(This question also applies to other Game Boy games, but Pokémon seems to be one of the best-documented.)
Pokémon Red & Blue (Red & Green in Japan) is a pair of Game Boy games about capturing "Pocket Monsters", or "Pokémon", by fighting them with other Pokémon. Since its release lots of bugs and glitches have been found, many of which are caused by overflow errors.
The Game Boy contained a Sharp LR35902 CPU, a Z80 derivative that was something of an intermediate design between the Z80 and 8080:
This processor is similar to an Intel 8080 in that none of the registers introduced in the Z80 are present. However, some of the Z80's instruction set enhancements over the stock 8080, particularly bit manipulation, are present. Still other instructions are unique to this particular flavor of Z80 CPU.
Both the Intel 8080 and, by extension, the 8080-compatible Zilog Z80 have a carry bit that is set on operations that overflow. A derivative of these chips would also have these; indeed this is not documented as a difference between the Z80 and the LR35902.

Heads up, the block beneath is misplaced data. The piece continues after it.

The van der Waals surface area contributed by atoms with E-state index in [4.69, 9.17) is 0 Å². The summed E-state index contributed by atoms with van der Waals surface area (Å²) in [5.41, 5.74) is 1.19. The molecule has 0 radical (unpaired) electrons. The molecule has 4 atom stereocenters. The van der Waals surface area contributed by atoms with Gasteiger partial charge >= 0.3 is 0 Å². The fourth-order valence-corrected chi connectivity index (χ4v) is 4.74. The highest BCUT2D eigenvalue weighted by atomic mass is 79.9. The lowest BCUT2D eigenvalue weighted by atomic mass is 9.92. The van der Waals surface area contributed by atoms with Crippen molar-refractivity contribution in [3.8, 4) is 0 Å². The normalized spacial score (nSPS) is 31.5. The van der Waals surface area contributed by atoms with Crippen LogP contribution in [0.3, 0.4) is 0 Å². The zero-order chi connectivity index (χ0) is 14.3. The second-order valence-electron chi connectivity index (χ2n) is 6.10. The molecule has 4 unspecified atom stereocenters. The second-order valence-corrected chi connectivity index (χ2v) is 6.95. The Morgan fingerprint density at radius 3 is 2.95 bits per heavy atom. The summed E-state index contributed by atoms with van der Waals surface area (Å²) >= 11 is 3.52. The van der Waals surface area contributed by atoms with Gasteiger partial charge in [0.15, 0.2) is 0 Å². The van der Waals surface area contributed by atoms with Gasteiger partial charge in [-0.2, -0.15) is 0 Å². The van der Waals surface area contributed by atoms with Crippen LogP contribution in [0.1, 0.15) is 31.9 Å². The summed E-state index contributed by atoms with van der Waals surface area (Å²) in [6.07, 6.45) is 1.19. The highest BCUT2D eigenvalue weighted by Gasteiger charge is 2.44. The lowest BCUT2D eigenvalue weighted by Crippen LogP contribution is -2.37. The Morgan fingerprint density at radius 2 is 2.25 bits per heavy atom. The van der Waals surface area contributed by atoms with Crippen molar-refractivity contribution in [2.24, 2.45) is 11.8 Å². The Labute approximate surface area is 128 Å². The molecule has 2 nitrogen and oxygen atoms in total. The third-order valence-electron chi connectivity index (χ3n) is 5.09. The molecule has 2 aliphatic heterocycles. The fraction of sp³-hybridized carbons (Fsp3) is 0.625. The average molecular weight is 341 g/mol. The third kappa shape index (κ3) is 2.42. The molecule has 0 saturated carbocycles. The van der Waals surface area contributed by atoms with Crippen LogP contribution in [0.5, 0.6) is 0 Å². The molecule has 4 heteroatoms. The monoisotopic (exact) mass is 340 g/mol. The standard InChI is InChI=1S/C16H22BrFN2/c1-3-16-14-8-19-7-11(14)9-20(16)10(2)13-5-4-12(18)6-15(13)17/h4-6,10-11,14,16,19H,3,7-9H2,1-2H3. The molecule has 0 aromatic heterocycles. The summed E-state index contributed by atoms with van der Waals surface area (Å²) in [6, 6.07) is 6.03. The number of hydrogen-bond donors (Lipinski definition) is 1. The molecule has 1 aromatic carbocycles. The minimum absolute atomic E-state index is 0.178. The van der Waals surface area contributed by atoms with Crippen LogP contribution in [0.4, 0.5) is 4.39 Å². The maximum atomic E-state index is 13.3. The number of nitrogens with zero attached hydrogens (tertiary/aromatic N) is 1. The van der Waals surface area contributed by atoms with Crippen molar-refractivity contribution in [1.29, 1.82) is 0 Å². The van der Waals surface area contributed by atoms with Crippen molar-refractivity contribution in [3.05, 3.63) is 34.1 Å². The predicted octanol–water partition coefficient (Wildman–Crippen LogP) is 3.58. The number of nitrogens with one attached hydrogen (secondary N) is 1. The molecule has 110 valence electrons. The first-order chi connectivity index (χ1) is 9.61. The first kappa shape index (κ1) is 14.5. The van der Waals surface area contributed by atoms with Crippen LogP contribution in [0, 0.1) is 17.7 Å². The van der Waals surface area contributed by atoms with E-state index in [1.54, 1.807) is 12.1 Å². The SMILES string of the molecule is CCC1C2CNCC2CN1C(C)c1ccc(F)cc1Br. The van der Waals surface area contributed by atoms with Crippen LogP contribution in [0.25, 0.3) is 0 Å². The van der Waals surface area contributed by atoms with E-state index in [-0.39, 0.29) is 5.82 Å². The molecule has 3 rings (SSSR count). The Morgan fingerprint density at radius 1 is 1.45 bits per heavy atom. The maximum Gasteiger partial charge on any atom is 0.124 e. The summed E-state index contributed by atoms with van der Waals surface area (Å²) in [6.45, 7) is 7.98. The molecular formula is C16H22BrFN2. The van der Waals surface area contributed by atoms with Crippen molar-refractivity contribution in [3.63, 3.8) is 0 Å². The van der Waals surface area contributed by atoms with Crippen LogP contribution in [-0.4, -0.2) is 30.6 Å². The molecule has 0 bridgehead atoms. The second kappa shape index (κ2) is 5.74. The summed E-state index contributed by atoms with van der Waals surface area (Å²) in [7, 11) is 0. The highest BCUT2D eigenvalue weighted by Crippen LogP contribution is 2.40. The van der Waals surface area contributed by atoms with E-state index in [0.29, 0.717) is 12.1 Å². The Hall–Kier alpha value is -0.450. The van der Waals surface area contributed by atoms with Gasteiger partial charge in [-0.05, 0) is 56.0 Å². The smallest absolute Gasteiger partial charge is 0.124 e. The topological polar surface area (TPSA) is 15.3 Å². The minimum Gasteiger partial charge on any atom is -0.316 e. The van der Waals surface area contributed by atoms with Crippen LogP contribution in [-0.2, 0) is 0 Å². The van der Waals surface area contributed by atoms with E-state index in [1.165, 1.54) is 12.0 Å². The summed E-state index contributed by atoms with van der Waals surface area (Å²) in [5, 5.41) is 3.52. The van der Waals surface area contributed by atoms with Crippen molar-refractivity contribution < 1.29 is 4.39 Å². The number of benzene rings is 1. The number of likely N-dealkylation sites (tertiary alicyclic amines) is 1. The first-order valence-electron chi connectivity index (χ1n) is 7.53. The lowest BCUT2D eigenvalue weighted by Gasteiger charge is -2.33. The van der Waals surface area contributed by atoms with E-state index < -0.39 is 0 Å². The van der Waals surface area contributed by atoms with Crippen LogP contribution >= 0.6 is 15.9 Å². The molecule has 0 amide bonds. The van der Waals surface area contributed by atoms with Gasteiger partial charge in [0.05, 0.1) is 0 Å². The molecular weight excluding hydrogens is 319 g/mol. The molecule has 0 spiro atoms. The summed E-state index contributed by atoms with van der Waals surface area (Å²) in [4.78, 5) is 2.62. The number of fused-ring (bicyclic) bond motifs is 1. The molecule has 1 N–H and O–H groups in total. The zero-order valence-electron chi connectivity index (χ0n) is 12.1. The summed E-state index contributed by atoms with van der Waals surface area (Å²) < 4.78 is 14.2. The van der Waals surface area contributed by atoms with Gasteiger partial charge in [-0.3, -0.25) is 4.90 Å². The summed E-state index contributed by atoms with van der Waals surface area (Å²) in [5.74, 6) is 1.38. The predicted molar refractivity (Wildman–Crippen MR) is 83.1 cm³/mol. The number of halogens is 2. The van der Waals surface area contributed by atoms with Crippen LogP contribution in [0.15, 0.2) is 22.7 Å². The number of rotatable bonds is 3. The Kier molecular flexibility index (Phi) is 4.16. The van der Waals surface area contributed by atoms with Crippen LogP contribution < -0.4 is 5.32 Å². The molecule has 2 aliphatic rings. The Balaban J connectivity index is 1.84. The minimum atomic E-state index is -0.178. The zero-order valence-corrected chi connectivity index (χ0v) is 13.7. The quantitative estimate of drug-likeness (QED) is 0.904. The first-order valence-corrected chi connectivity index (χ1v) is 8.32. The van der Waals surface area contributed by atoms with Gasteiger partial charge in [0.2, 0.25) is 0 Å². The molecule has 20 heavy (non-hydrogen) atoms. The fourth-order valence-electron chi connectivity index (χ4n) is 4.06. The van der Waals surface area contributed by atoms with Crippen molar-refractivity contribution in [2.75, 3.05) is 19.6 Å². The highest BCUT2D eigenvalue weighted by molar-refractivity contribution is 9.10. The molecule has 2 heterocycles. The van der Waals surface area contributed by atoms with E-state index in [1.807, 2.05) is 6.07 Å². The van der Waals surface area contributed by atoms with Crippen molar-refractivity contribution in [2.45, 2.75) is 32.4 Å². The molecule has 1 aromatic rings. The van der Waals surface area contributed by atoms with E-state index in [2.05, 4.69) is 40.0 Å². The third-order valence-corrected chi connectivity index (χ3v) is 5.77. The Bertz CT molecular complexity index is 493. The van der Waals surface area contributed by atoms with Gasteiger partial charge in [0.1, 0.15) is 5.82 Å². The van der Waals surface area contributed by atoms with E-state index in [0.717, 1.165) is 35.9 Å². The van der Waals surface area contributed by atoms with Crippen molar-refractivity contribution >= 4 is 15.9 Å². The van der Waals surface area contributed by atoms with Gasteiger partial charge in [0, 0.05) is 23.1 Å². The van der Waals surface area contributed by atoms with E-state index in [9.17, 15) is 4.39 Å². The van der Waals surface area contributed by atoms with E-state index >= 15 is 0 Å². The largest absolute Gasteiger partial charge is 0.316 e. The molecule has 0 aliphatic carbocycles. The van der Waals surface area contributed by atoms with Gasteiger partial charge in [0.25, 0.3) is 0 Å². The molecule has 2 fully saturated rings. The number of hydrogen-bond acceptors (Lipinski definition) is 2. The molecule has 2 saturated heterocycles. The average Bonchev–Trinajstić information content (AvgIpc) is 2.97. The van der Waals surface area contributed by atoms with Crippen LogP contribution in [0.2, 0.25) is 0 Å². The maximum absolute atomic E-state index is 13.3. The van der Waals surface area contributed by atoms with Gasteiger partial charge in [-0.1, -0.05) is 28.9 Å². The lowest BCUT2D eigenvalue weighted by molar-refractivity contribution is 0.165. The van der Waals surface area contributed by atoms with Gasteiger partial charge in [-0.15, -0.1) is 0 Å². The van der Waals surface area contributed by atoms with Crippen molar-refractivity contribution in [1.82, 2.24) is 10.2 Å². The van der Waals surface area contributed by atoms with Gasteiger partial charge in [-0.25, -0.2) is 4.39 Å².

To the part that is confusing me: the LR35902 CPU had an overflow flag, and there are many exploitable glitches in Pokémon Red that are caused by overflows; there are glitches caused by overflows in most places that overflows can occur. There must be a reason that the developers didn't use this flag on so many occasions, but I can't work out what it is.
Why are there so many overflow bugs in Pokémon Red?